PHOENIX -- The "Papers, please'' provision of Arizona's SB 1070 is now in effect.

U.S. District Court Judge Susan Bolton signed the formal order this afternoon dissolving the injunction she issued more than two years ago blocking the state from enforcing key provisions of the 2010 law.

Since that time, the U.S. Supreme Court ruled that she was legally incorrect in enjoining the section which requires police to question those they have stopped if there is reason to believe they are in this country illegally. The justices said there was no evidence that the Arizona law, on its face, conflicted with federal law.

Bolton's order, though, makes permanent the injunction she issued at the same time in 2010 barring enforcement of three other sections of the law. The high court agreed with her conclusions that those provisions were preempted by federal law.

The judge's order today comes as civil rights groups are asking the 9th U.S. Circuit Court of Appeals for a new injunction.

They argue that the U.S. Supreme Court ruling dealt only with the issues of federal preemption. Their lawsuit is based on arguments that the law will necessarily result in racial profiling.

Bolton herself refused to issue a new injunction two weeks ago. And so far the 9th Circuit has yet to act on the request.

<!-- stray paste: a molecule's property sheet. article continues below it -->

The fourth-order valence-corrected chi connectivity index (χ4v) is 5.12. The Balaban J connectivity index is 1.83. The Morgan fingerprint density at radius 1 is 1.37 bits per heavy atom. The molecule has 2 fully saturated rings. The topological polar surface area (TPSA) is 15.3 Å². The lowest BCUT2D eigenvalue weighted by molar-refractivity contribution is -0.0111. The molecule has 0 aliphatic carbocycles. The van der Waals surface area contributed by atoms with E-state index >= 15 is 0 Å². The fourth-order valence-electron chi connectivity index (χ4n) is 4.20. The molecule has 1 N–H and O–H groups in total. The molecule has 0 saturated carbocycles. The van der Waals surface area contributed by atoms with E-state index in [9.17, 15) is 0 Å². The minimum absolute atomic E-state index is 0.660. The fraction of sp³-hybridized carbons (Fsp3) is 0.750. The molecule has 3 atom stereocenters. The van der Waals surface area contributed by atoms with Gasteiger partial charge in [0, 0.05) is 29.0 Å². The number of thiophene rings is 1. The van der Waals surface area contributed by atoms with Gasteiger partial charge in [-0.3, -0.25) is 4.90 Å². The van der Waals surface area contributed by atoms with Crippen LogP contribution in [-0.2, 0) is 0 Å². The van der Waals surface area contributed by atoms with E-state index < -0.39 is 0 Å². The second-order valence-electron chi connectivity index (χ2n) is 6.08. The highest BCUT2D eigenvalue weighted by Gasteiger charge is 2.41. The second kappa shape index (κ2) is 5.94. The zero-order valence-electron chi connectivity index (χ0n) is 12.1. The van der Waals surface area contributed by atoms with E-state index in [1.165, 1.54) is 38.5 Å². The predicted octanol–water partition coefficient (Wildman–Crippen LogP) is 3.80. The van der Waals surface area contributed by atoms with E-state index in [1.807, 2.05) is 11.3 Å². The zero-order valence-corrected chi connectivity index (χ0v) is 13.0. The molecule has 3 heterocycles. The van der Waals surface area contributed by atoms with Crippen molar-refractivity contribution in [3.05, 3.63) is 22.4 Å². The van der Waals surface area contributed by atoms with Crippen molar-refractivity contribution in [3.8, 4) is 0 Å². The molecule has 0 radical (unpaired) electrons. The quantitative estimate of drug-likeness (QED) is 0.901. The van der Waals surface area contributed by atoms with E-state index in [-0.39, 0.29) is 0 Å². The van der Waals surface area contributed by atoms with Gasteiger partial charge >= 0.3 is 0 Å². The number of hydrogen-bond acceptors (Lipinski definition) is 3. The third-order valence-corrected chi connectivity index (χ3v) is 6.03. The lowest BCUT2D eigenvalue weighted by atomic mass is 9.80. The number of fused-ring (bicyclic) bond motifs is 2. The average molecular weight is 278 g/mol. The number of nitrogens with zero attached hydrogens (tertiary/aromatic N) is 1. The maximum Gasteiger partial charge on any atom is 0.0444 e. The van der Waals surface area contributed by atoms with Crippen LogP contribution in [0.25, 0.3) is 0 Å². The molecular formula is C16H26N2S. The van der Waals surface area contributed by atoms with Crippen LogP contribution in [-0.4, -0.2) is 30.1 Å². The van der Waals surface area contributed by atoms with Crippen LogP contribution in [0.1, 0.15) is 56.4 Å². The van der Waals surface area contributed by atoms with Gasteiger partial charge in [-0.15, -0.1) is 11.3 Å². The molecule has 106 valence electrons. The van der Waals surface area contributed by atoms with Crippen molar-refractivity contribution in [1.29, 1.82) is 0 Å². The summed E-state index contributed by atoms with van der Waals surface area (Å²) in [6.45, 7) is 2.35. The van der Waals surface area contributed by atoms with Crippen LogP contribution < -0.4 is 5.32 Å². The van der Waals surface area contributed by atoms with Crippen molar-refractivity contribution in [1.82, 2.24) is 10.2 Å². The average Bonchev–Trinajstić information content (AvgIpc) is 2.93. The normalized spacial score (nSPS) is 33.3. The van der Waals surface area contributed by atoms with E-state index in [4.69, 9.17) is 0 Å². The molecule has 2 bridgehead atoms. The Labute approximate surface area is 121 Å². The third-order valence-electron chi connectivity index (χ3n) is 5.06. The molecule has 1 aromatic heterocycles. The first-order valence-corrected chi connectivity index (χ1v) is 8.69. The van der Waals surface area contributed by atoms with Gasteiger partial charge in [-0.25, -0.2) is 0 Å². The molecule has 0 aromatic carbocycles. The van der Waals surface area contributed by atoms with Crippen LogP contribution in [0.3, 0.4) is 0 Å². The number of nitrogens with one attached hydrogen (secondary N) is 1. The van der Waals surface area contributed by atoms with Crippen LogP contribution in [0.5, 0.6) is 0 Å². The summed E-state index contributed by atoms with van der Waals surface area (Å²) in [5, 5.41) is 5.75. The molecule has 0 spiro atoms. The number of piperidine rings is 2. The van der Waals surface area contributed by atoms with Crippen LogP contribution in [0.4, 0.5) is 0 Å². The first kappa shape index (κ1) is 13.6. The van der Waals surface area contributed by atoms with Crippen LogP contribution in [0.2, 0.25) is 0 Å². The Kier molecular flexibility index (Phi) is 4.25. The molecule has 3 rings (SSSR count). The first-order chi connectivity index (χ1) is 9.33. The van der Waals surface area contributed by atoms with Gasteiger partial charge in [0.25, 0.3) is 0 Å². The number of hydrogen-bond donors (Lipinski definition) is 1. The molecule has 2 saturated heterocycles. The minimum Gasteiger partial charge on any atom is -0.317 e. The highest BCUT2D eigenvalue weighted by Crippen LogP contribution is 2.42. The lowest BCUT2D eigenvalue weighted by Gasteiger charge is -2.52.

Attorney Linton Joaquin of the National Immigration Law Center said his organization and its allies believe there will be real harms to some people now that the law can be enforced.

"It's going to cause racial profiling,'' he said. "It's going to cause people to be stopped because of their appearance.''

Joaquin acknowledged that existing Arizona law already permits individual officers to question those they have stopped about their immigration status. But he said it is the mandate in this law that police must inquire which will make all the difference.

"What police can already do is that when they have someone lawfully in their custody, they can ask some questions,'' he said. Similarly, they can choose not to raise the issue and let people go on their way after dealing with the reason for the original stop.

Removing that discretion, Joaquin said, will create new problems as officers seek to verify legal presence in this country.

"It's not an instantaneous determination whether somebody has immigration status,'' he said. "It is, in practice, going to lead to people being detained solely for the purpose of an immigration check.''

Joaquin said one thing that Bolton's order will do is provide live examples of how the law is being enforced -- and, from his perspective, in an illegal way.

"We will definitely be encouraging people to call about cases of abuses,'' he said.

Those examples could prove crucial: In refusing to grant a new injunction, Bolton said she was bound by the conclusion of the Supreme Court that it was inappropriate to block the law even before it took effect.


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